Use this tag for questions about the usage of articles (e.g. a, an, and the).

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3
votes
4answers
54k views

Is saying “I had a fever” correct?

I'm sure this might have been asked, but couldn't find it, so forgive me if it is a duplicate. Is saying "I had a fever" correct ? I've also heard people saying "I had fever", but don't ...
2
votes
4answers
5k views

The article “a/an” with uncountable nouns

Sometimes I read in books sentences where uncountable nouns are used with the article "a/an". For example She fades like a dew before the sun. Is it out of the common rules? Sorry if this ...
9
votes
4answers
2k views

Why does English have an indefinite article? [closed]

I've seen many non-native speakers of English not making use of indefinite articles, presumably since their first language did not contain them. Thinking about this, and about the fact that even in ...
0
votes
1answer
1k views

How to use articles? When to use “a”, “an”, “the”? [duplicate]

Possible Duplicate: Are there any simple rules for article usage (“a” vs “the” vs none) When should I use “a” vs “an”? Can anyone explain to me when and where to ...
5
votes
3answers
14k views

“At the time” versus “at that time”

If I want to say that during the accident there were no passengers, how do I phrase it? There were no passengers at the time. There were no passengers at that time.
0
votes
0answers
166 views

Why shouldn't we say “an user”? [duplicate]

Possible Duplicate: When should I use “a” vs “an”? Does one use 'a' or 'an' before the word X-Ray? As far as I understood, you prefix "an" instead ...
4
votes
2answers
18k views

“On grounds of” vs. “on the grounds of”

Here's the sentence from Wall Street Journal: ...eight individuals have been deported on grounds of national security. Instead of this, if one says, ...eight individuals have been deported ...
0
votes
2answers
329 views

finding proper article for a sentence [closed]

I want to write the introduction of a story It goes like this , A guy... some bitterness, some talks, some love ... and a break up or the break up what should I write here ?
8
votes
3answers
10k views

Dropping articles in the title (of an article or a section) or in the caption (of a figure or a table)? What's the general rule?

It is said that "To give added punch, articles are often dropped in the titles" Source: http://www.davidappleyard.com/english/articles.htm Is there any general rule or reference about dropping ...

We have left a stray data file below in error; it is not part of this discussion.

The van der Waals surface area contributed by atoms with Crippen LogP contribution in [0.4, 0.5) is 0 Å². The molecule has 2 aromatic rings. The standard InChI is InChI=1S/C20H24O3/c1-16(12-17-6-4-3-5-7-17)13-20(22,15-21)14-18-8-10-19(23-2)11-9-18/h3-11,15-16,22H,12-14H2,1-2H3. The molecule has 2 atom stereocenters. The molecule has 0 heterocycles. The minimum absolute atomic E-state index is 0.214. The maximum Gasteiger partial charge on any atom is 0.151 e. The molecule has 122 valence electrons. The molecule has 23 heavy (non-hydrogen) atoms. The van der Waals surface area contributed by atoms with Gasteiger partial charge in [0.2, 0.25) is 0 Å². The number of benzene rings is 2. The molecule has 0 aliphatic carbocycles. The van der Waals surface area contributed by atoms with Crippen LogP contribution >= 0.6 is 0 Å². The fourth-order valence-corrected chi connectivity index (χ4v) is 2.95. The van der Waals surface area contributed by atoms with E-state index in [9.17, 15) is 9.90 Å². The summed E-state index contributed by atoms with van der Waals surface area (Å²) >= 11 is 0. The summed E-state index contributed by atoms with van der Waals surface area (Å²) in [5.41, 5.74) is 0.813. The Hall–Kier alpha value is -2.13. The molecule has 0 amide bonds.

3
votes
2answers
5k views

When does “nature” require an article and why?

I was wondering about a sentence like this: If nature were to design a bicycle, how would it look? Is nature missing an article? Should it be "a nature" or "the nature", or is it correct as is? ...
20
votes
5answers
1k views

In “Are you staff?” does “staff” need to be preceded with an article?

Is it appropriate to say "Are you staff?" when asking someone if they are a staff member, or do you need to say "a staff"? This is regardless of any slang possibly incurred through either spoken, or ...
8
votes
2answers
22k views

“During summer” vs. “during the summer”

What is the difference between saying "during summer" and "during the summer"? As in: I work during the summer. I work during summer. Are both common? Is my feeling correct that the ...
1
vote
3answers
137 views

“Had entries” or “had an entry”? [duplicate]

Possible Duplicate: "Only those who qualify will be awarded a certificate" or "Only those who qualify will be awarded certificates"? In this question, there is a part ...
6
votes
1answer
446 views

Use of definite article in “the more” and “the less”

Why is the definite article used in expressions like the more and the less? For example, The more you study, the more you know. The less you study, the less you know.
-2
votes
2answers
733 views

“Win the lottery”, “win a lottery”, “win lottery” [closed]

Should it be win the lottery or win a lottery or just win lottery? The sentences below sound the same to me. Are they? I lost $5000 to lottery. I lost $5000 for lottery.
3
votes
3answers
25k views

“Simple is best” vs “Simple is the best”

As a foreigner, using articles is one of the most difficult part. What is the difference between "Simple is best" and "Simple is the best"? When I googled it, both appeared with many results, so it ...
1
vote